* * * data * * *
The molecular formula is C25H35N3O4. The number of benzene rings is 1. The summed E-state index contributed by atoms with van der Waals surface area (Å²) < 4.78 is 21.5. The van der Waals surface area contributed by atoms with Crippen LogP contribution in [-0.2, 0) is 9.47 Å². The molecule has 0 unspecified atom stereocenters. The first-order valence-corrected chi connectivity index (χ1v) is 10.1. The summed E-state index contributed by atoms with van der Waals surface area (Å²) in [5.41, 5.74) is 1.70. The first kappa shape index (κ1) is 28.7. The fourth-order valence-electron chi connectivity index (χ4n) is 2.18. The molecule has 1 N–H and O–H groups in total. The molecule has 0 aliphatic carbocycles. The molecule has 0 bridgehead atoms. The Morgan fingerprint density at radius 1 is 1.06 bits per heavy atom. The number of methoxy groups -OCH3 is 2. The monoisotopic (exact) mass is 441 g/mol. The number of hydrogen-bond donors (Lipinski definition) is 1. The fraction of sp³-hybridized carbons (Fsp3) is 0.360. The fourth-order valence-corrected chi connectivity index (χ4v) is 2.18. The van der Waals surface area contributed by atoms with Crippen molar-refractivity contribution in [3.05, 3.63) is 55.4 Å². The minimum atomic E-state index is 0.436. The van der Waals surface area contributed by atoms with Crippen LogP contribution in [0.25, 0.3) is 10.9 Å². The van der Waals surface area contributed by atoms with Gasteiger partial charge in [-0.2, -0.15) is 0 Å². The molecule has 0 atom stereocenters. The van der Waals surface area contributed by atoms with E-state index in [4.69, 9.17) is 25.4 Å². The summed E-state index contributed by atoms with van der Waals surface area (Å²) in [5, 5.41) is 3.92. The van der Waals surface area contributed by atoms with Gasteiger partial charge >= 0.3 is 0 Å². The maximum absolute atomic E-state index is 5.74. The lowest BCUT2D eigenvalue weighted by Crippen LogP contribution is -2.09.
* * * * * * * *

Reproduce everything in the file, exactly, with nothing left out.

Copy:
The molecular formula is C25H35N3O4. The number of benzene rings is 1. The summed E-state index contributed by atoms with van der Waals surface area (Å²) < 4.78 is 21.5. The van der Waals surface area contributed by atoms with Crippen LogP contribution in [-0.2, 0) is 9.47 Å². The molecule has 0 unspecified atom stereocenters. The first-order valence-corrected chi connectivity index (χ1v) is 10.1. The summed E-state index contributed by atoms with van der Waals surface area (Å²) in [5.41, 5.74) is 1.70. The first kappa shape index (κ1) is 28.7. The fourth-order valence-electron chi connectivity index (χ4n) is 2.18. The molecule has 1 N–H and O–H groups in total. The molecule has 0 aliphatic carbocycles. The molecule has 0 bridgehead atoms. The Morgan fingerprint density at radius 1 is 1.06 bits per heavy atom. The number of methoxy groups -OCH3 is 2. The monoisotopic (exact) mass is 441 g/mol. The number of hydrogen-bond donors (Lipinski definition) is 1. The fraction of sp³-hybridized carbons (Fsp3) is 0.360. The fourth-order valence-corrected chi connectivity index (χ4v) is 2.18. The van der Waals surface area contributed by atoms with Crippen molar-refractivity contribution in [3.05, 3.63) is 55.4 Å². The minimum atomic E-state index is 0.436. The van der Waals surface area contributed by atoms with Crippen LogP contribution in [0.25, 0.3) is 10.9 Å². The van der Waals surface area contributed by atoms with Gasteiger partial charge in [-0.2, -0.15) is 0 Å². The molecule has 0 atom stereocenters. The van der Waals surface area contributed by atoms with E-state index in [4.69, 9.17) is 25.4 Å². The summed E-state index contributed by atoms with van der Waals surface area (Å²) in [5, 5.41) is 3.92. The van der Waals surface area contributed by atoms with Gasteiger partial charge >= 0.3 is 0 Å². The maximum absolute atomic E-state index is 5.74. The lowest BCUT2D eigenvalue weighted by Crippen LogP contribution is -2.09.